KenS
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Joined: Aug 6 2001

So much for Harper appointing a heavy hitter.

The new Minister is Bernard Valcourt.

Right: "who?"


kropotkin1951
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Joined: Jun 6 2002

I remember him from the Mulroney years. And didn't he lead the NB Cons to nowhere.

He will do as he's told like a good Harper Minister should. How hard can it be to meet with aboriginal leaders once or twice a year and make phoney high sounding promises that contain no substance.


Unionist
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Joined: Dec 11 2005

I remember him well. He was a rising star in the Mulroney government. He lost an eye in a terrible motorcycle accident in 1989, then stepped back from cabinet (I think) for a while. He lost his seat (like everyone else) in the demolition of the PCs in 1993, then went provincial. Honestly, until I heard his name today, I hadn't even noticed that he had been reelected federally in 2011, after an 18-year hiatus (I wonder if that's some kind of record!?).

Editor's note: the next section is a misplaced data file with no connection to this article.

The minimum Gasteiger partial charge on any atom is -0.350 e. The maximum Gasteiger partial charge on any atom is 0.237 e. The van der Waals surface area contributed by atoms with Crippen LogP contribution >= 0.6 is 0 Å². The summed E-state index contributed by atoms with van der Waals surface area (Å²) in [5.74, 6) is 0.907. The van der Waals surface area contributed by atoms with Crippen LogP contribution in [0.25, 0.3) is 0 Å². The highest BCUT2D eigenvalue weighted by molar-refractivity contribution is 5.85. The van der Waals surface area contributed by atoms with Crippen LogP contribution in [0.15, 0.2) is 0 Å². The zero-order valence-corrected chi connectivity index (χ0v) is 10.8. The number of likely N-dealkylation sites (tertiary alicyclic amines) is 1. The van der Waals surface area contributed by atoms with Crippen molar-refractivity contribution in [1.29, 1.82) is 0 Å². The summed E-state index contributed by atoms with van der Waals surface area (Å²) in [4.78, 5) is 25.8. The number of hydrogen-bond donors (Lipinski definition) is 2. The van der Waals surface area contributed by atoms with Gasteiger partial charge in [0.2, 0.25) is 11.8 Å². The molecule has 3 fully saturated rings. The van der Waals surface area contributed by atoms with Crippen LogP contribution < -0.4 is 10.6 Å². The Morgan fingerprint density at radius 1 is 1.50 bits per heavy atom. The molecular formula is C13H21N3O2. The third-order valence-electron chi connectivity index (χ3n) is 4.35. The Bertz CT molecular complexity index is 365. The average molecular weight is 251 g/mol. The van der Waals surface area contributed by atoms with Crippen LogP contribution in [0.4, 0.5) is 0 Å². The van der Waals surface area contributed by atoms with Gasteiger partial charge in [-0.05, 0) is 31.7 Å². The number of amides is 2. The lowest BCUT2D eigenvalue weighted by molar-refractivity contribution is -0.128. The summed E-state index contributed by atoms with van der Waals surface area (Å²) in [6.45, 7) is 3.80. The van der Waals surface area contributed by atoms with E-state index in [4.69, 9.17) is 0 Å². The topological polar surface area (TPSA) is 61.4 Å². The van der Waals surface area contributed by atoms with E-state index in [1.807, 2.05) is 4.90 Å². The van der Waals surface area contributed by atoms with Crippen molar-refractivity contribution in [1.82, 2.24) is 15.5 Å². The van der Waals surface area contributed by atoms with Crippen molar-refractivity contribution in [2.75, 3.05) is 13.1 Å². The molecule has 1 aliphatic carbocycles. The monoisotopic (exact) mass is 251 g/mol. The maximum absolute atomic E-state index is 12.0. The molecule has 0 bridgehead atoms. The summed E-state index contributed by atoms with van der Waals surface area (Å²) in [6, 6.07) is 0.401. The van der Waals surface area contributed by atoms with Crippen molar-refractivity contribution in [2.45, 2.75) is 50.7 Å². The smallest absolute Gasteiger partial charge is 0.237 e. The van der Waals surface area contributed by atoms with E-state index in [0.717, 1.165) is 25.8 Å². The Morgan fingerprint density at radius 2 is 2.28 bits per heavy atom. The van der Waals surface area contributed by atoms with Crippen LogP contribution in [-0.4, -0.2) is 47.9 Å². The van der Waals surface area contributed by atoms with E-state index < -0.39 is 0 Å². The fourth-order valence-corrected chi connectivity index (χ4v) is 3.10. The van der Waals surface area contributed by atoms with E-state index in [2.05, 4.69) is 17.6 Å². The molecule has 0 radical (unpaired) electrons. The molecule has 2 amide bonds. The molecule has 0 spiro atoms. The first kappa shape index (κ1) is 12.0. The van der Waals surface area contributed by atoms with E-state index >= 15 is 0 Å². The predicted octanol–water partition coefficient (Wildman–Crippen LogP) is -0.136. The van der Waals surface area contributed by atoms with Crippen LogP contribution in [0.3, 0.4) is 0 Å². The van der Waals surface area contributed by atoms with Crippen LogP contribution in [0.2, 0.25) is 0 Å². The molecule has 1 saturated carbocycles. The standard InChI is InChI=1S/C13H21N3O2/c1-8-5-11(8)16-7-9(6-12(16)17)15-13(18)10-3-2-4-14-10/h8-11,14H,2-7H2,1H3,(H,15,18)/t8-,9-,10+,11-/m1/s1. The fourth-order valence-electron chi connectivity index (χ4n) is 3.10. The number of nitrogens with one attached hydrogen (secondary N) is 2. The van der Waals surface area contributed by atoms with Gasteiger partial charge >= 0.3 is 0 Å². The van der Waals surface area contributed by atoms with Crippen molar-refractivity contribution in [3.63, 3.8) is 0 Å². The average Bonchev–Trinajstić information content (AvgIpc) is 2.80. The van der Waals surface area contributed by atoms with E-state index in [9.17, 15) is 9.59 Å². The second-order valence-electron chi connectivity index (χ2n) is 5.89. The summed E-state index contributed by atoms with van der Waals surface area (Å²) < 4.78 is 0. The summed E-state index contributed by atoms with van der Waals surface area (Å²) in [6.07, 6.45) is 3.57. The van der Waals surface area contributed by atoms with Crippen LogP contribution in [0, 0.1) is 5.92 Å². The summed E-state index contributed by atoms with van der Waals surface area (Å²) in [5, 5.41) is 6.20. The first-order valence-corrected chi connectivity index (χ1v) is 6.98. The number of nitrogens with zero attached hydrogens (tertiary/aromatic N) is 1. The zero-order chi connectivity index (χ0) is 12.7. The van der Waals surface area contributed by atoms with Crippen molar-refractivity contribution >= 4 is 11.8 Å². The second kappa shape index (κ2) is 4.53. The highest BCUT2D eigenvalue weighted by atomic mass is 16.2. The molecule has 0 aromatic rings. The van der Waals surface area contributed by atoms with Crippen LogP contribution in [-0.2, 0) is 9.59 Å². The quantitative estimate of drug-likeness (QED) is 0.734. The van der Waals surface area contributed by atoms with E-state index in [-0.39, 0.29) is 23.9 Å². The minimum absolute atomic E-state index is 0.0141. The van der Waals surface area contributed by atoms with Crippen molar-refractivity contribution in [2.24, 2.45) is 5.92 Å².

Boom Boom
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Joined: Dec 29 2004

CBC's National  is running footage of Valcourt from his Mulroney years. I recognised him instantly. They also showed footage from his "drunk motorcycle accident" where he lost an eye and was forced to resign.


KenS
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Joined: Aug 6 2001

Even being in the region and a political junkie- I only knew that he was back in the House of Commons. That's it.


Boom Boom